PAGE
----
Access to clean drinking water is limited in Ethiopia. For this reason, Nazava, a Dutch developer of water filters, and Ethiopian partner Shayashone decided to establish a joint venture and start selling water filters in the northern rural province of Amhara. 

The filters supplied by Nazava and Shayashone can transform unclean and unsafe water into drinking water. Through cooperation with the Amhara health board, the joint venture has found a unique way to approach the market. Founder and designer Guido van Hofwegen and consultant Anniek Elemans share their experiences.

“Together with our partner Shayashone, we noticed that a large part of the Ethiopian population hardly has access to safe drinking water. So we decided to start selling water filters, which I had already been selling successfully in Indonesia,” says inventor and entrepreneur Guido van Hofwegen. “The contact we had with the health board of the local government of Amhara, a province in northern Ethiopia, intensified. We started to understand that we could strengthen each other, so we decided to set up a partnership.” 

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Infographic of the workings of a Nazava water filter
Infographic of the workings of the Nazava water filter (image: Nazava)
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Infographic of the workings of a Nazava water filter
Infographic of the workings of the Nazava water filter (image: Nazava)

They were pleasantly surprised by the health board. "We have experienced a lot of support," says Van Hofwegen. "We were provided with land on which we could build a factory and, in collaboration with us, they trained health workers to create demand."

These health workers play an important part in the marketing of the filters. To enter this market, Nazava was looking for a way to convince people of the importance of drinking clean water and buying a water filter. Together with the Nazava sales team, the trained health workers organise awareness meetings about the importance of safe drinking water and the sales team explains what the water filters’ benefits are. Ninety-six percent of the people respond enthusiastically, and ten thousand water filters have already been sold to a precursor group.

One of the main bottlenecks is that people in Amhara often need a loan to purchase the filters. Currently they have to go to a nearby city to take out a loan, something that can be quite a hindrance, especially since this excludes many women who are not allowed to do this alone. “A microfinance organisation now joins our team to provide these loans directly,” says Anniek Elemans.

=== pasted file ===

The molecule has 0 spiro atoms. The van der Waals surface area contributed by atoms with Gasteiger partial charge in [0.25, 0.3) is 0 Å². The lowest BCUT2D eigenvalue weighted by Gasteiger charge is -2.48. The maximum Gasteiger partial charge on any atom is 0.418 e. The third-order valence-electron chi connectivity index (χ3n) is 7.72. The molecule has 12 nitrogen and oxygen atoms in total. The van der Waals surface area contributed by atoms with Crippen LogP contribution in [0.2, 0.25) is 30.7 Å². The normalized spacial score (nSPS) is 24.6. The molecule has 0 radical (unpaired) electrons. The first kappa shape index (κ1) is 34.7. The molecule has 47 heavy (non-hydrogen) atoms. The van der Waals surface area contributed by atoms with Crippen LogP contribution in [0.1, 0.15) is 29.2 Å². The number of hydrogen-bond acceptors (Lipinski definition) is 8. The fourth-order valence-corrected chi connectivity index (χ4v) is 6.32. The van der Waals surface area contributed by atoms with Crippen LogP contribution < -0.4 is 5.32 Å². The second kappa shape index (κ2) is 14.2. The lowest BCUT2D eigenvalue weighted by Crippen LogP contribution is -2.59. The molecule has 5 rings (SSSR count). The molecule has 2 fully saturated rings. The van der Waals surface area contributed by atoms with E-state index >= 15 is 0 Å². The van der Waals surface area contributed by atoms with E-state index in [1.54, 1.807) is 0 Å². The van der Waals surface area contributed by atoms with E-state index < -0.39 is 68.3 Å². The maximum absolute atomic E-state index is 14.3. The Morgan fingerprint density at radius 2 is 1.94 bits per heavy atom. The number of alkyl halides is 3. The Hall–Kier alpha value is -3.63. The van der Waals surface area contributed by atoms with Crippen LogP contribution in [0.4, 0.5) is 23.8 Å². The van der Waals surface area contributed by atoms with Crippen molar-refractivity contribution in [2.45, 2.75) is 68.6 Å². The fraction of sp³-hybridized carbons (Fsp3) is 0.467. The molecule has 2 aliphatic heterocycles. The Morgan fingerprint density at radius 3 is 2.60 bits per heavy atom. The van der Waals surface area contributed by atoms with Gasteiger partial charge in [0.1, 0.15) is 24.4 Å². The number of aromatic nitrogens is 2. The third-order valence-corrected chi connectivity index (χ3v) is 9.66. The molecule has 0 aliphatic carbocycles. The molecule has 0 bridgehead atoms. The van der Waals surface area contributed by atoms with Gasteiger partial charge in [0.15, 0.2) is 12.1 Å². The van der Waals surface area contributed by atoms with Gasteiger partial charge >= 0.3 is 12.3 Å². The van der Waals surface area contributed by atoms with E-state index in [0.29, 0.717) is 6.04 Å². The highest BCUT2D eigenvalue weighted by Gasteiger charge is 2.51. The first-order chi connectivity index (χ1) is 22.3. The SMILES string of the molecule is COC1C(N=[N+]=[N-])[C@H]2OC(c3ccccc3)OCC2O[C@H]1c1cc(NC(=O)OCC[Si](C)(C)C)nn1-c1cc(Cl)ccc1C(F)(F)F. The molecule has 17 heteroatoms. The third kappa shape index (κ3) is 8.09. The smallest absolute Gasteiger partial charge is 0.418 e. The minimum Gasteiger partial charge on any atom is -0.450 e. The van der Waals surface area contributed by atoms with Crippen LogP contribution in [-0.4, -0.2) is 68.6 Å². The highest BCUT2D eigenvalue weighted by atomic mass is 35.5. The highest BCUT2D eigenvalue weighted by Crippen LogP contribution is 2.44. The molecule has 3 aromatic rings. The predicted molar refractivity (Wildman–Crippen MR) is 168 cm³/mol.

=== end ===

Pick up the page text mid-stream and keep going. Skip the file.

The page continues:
Nazava is also exploring the possibility of selling water filters in urban areas at a slightly higher price to cross subsidies sales in rural areas in order to lower prices there. The importance of good and affordable drinking water for vulnerable groups is even more important now as the recent war has impoverished many in the Amhara province. Elemans: “There is certainly a willingness to pay for a water filter. Our task now is mainly to make it as accessible as possible.”

Local production

Unfortunately, getting a business license posed a bit of a challenge. Pending approval, the sales have come to a standstill. The Ethiopian national government expects the joint venture to produce the water filters locally, since it would benefit the local economy. Which is a fair claim and part of Nazava’s intentions, after initially importing the filters to kick-start the business. Local production is also important because of the lack of foreign currency in Ethiopia and competitive advantages. The business license is expected in the coming weeks. 

When the factory starts running and sales have resumed, Nazava is expecting to have a viable business, partly because there are no other planned investments in rural water that can provide safe drinking water. Even the local government is eager for Nazava to get the business license. Van Hofwegen: "It is all worth it. When we can get started, we will have become perfectly attuned to each other."

This article is part of a series based on projects within the Sustainable Water Fund, a Dutch Public-Private Partnership (PPP) facility commissioned by the Dutch Ministry of Foreign Affairs that aims to contribute to water safety and water security in developing countries. The facility was supported by the Netherlands Enterprise Agency. If you would like to receive more updates on their projects, please sign up for the Sustainable Water Fund Newsletter